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GP Week : Issue 52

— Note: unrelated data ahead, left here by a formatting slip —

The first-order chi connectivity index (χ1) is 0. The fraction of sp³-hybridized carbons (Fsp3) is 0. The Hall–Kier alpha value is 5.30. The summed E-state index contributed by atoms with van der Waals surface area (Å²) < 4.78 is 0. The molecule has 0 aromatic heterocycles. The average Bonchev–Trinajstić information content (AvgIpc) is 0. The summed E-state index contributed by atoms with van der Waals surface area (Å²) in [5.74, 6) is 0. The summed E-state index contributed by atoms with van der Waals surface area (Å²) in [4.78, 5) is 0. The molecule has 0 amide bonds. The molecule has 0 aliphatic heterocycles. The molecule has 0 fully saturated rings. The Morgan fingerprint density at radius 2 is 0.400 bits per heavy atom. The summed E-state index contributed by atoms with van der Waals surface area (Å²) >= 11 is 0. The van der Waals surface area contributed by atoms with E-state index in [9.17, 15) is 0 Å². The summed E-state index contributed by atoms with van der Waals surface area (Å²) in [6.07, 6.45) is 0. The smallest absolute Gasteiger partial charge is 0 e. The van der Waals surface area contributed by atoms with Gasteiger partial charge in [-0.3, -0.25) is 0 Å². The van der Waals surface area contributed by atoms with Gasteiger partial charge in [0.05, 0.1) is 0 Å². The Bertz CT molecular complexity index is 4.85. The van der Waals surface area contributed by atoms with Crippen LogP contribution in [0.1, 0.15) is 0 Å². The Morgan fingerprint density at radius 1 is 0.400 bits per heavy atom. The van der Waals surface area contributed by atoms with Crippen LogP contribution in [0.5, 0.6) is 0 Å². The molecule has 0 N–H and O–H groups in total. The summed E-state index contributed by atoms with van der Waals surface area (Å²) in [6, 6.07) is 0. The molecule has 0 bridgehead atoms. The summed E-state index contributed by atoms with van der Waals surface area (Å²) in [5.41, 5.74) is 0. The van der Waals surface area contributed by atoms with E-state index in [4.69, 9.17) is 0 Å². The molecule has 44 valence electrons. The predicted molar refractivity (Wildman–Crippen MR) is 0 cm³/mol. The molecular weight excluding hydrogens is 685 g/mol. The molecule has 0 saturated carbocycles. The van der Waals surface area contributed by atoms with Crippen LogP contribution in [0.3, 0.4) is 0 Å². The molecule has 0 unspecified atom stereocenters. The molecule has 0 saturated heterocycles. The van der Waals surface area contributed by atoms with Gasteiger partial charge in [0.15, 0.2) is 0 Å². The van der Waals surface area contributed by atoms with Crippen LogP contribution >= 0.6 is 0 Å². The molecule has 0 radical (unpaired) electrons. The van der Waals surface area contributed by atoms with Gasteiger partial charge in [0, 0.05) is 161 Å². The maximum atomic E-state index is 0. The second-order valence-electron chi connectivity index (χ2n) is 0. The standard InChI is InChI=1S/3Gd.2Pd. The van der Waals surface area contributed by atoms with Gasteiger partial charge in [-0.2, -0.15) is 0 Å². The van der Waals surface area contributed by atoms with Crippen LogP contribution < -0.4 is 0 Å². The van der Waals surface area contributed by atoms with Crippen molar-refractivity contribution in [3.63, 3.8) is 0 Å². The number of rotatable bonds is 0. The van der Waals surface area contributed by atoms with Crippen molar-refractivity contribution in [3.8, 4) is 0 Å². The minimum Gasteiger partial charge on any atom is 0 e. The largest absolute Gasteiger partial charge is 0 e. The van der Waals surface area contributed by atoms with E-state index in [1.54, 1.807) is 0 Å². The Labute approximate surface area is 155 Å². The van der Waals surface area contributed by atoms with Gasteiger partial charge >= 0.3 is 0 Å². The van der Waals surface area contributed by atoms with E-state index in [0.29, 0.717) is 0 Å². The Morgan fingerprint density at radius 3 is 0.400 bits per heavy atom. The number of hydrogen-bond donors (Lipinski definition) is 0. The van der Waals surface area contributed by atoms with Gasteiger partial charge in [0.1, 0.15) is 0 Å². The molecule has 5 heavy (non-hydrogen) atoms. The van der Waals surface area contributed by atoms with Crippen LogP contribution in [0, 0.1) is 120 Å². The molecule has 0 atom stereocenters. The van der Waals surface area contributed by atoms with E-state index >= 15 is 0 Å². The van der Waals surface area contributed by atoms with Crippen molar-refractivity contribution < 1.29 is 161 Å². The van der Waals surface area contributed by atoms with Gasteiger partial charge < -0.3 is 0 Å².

>>Moto GPASSEN I N the wake of the Catalunya thriller, predictions for the classic Assen race were rife. It was, said many pundits, set to be the most exciting Dutch TT of all time. The prediction was correct, with a massive six-bike battle that ran all the way to the final chicane to thrill the 96,000-strong crowd. Unfortunately, it was for sixth place. Up front, Valentino Rossi claimed his 100th GP win by running away from his upstart young Fiat Yamaha team-mate and Catalunya rival Jorge Lorenzo, teaching him a good lesson. Both of them also left trailing a hitherto optimistic Casey Stoner’s Marlboro Ducati, by almost 20 seconds at the end. The 2007 champion was again close to collapse after the race. For Rossi, it was a demonstration to silence anyone who thought he might be on the skids, in his 15th year of GP racing and under the hammer from Lorenzo. Quite the opposite, he seemed to say, after taking the lead from Stoner on the second lap, and riding away. Lorenzo, up to third on lap five, chased him as hard as he could, with the gap fluctuating between 1.6 and 1.9 seconds for the first 16 laps. But Rossi was taking everything that Lorenzo gained on the slow corners right back on the fast section, and when the gap stretched beyond two seconds on lap 17 any hopes that Jorge might hunt him down were firmly over. By the end, Rossi was better than five seconds clear. “I am so happy. This is a very special day in my life,”he said, before thanking everyone from his team to his family and friends, and after unfurling an enormous trackside banner recording in photographs his previous 99 wins. Later he joked about why he had been keen to avoid another pitched battle: “It would not be good for the heart, especially older people, like my grandmother.” Lorenzo got into the spirit of it, saying: “To tell the truth, for the sake of Vale’s grandmother, I closed the throttle.” Then he explained how he had chased as hard as he could, but “when I though the front tyre was about to lose grip, I remember (falling off at) Jerez, and thought that second was good enough. Stoner was never part of the battle after Lorenzo came past, and again after the race he was close to collapse in parc ferme, showing that the mystery bug that left him “destroyed” in Spain was still exacting its toll. Before the race he had pronounced himself fit; after it he was not available for comment. The factory Repsol Hondas had been up at the sharp end, but not for long. Dani Pedrosa led away, and was third when he lost the front at the first very sharp corner, sliding harmlessly into the gravel on lap four. Six laps later team- mate Andrea Dovizioso did exactly the same, lying fourth at the time. This gifted the place to a lonely Colin Edwards (Tech 3 Yamaha), after he had passed and gradually dropped Chris Vermeulen (Rizla Suzuki), for whom fifth was the best result of the year. The battle for sixth was a thriller, narrowly won after an all-action last lap by James Toseland (Monster Tech 3 Yamaha). Mika Kallio (Pramac Ducati) had caught this group and made his way to front, only to fall on the final lap; Toni Elias (San Carlo Honda) had also caught up and charged in among them … but he too took to the dirt on the final chicane. They crossed the line with Randy de Puniet (LCR Honda) ahead of Elias, then Nicky Hayden (Marlboro Ducati) and Loris Capirossi (Rizla Suzuki). Soon afterwards Elias was hit with a 20- second penalty, dropping him from eighth to 12th, and promoting his companions. Championship parity was ended, with Rossi taking a five point lead over Lorenzo, 131 to 126. Stoner has 122, then no-scorers Dovizioso (69) and Pedrosa (67), the last-named caught up on equal points by Edwards. 29